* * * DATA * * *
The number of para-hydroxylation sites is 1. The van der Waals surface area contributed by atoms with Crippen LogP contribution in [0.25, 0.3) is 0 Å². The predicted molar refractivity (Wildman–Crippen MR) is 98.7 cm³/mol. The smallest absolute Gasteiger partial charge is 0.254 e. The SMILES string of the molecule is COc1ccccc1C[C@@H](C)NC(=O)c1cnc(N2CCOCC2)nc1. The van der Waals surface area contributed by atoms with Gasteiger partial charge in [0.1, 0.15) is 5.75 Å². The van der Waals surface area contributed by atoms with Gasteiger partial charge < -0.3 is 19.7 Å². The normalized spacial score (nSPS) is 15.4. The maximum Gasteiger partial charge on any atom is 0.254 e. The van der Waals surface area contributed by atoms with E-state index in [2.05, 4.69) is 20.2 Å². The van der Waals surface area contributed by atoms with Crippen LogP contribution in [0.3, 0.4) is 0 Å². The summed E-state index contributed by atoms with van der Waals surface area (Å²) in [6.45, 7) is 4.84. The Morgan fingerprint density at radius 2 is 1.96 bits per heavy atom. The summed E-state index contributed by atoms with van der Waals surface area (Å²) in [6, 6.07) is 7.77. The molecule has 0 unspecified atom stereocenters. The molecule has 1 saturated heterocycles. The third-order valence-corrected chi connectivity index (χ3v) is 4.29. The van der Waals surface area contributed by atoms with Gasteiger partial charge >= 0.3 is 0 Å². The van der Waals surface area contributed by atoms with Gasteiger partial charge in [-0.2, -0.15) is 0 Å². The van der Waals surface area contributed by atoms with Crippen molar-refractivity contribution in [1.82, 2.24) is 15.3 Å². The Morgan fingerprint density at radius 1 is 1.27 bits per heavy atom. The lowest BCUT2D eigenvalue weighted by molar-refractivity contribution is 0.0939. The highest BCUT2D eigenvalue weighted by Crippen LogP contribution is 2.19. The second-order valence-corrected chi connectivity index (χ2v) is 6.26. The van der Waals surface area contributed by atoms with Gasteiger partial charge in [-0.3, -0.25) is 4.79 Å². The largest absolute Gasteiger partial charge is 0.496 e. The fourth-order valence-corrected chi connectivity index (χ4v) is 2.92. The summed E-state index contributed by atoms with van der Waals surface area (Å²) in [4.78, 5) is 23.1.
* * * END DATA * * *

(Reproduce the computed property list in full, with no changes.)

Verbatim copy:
The number of para-hydroxylation sites is 1. The van der Waals surface area contributed by atoms with Crippen LogP contribution in [0.25, 0.3) is 0 Å². The predicted molar refractivity (Wildman–Crippen MR) is 98.7 cm³/mol. The smallest absolute Gasteiger partial charge is 0.254 e. The SMILES string of the molecule is COc1ccccc1C[C@@H](C)NC(=O)c1cnc(N2CCOCC2)nc1. The van der Waals surface area contributed by atoms with Gasteiger partial charge in [0.1, 0.15) is 5.75 Å². The van der Waals surface area contributed by atoms with Gasteiger partial charge < -0.3 is 19.7 Å². The normalized spacial score (nSPS) is 15.4. The maximum Gasteiger partial charge on any atom is 0.254 e. The van der Waals surface area contributed by atoms with E-state index in [2.05, 4.69) is 20.2 Å². The van der Waals surface area contributed by atoms with Crippen LogP contribution in [0.3, 0.4) is 0 Å². The summed E-state index contributed by atoms with van der Waals surface area (Å²) in [6.45, 7) is 4.84. The Morgan fingerprint density at radius 2 is 1.96 bits per heavy atom. The summed E-state index contributed by atoms with van der Waals surface area (Å²) in [6, 6.07) is 7.77. The molecule has 0 unspecified atom stereocenters. The molecule has 1 saturated heterocycles. The third-order valence-corrected chi connectivity index (χ3v) is 4.29. The van der Waals surface area contributed by atoms with Gasteiger partial charge >= 0.3 is 0 Å². The van der Waals surface area contributed by atoms with Gasteiger partial charge in [-0.2, -0.15) is 0 Å². The van der Waals surface area contributed by atoms with Crippen molar-refractivity contribution in [1.82, 2.24) is 15.3 Å². The Morgan fingerprint density at radius 1 is 1.27 bits per heavy atom. The lowest BCUT2D eigenvalue weighted by molar-refractivity contribution is 0.0939. The highest BCUT2D eigenvalue weighted by Crippen LogP contribution is 2.19. The second-order valence-corrected chi connectivity index (χ2v) is 6.26. The van der Waals surface area contributed by atoms with Gasteiger partial charge in [-0.3, -0.25) is 4.79 Å². The largest absolute Gasteiger partial charge is 0.496 e. The fourth-order valence-corrected chi connectivity index (χ4v) is 2.92. The summed E-state index contributed by atoms with van der Waals surface area (Å²) in [4.78, 5) is 23.1.